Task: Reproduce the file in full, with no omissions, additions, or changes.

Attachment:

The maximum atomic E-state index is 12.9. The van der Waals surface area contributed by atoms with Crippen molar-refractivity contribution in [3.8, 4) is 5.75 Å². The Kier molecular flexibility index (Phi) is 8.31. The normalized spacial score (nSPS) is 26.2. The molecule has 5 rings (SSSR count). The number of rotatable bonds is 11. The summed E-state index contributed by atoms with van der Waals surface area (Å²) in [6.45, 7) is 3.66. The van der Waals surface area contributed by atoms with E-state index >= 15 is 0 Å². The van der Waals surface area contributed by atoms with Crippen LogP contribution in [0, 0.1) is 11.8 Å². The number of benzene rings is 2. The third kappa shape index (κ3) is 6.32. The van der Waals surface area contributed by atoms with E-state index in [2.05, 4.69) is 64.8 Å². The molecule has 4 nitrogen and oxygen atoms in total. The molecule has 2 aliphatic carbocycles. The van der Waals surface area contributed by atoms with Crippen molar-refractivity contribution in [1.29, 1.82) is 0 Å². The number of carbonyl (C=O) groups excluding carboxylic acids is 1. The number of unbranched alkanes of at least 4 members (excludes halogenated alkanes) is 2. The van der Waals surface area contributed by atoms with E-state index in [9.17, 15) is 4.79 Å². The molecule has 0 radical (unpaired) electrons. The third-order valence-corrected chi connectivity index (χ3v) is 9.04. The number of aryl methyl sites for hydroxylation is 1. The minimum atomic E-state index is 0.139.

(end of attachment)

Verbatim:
The maximum atomic E-state index is 12.9. The van der Waals surface area contributed by atoms with Crippen molar-refractivity contribution in [3.8, 4) is 5.75 Å². The Kier molecular flexibility index (Phi) is 8.31. The normalized spacial score (nSPS) is 26.2. The molecule has 5 rings (SSSR count). The number of rotatable bonds is 11. The summed E-state index contributed by atoms with van der Waals surface area (Å²) in [6.45, 7) is 3.66. The van der Waals surface area contributed by atoms with E-state index >= 15 is 0 Å². The van der Waals surface area contributed by atoms with Crippen LogP contribution in [0, 0.1) is 11.8 Å². The number of benzene rings is 2. The third kappa shape index (κ3) is 6.32. The van der Waals surface area contributed by atoms with E-state index in [2.05, 4.69) is 64.8 Å². The molecule has 4 nitrogen and oxygen atoms in total. The molecule has 2 aliphatic carbocycles. The van der Waals surface area contributed by atoms with Crippen molar-refractivity contribution in [1.29, 1.82) is 0 Å². The number of carbonyl (C=O) groups excluding carboxylic acids is 1. The number of unbranched alkanes of at least 4 members (excludes halogenated alkanes) is 2. The van der Waals surface area contributed by atoms with E-state index in [9.17, 15) is 4.79 Å². The molecule has 0 radical (unpaired) electrons. The third-order valence-corrected chi connectivity index (χ3v) is 9.04. The number of aryl methyl sites for hydroxylation is 1. The minimum atomic E-state index is 0.139.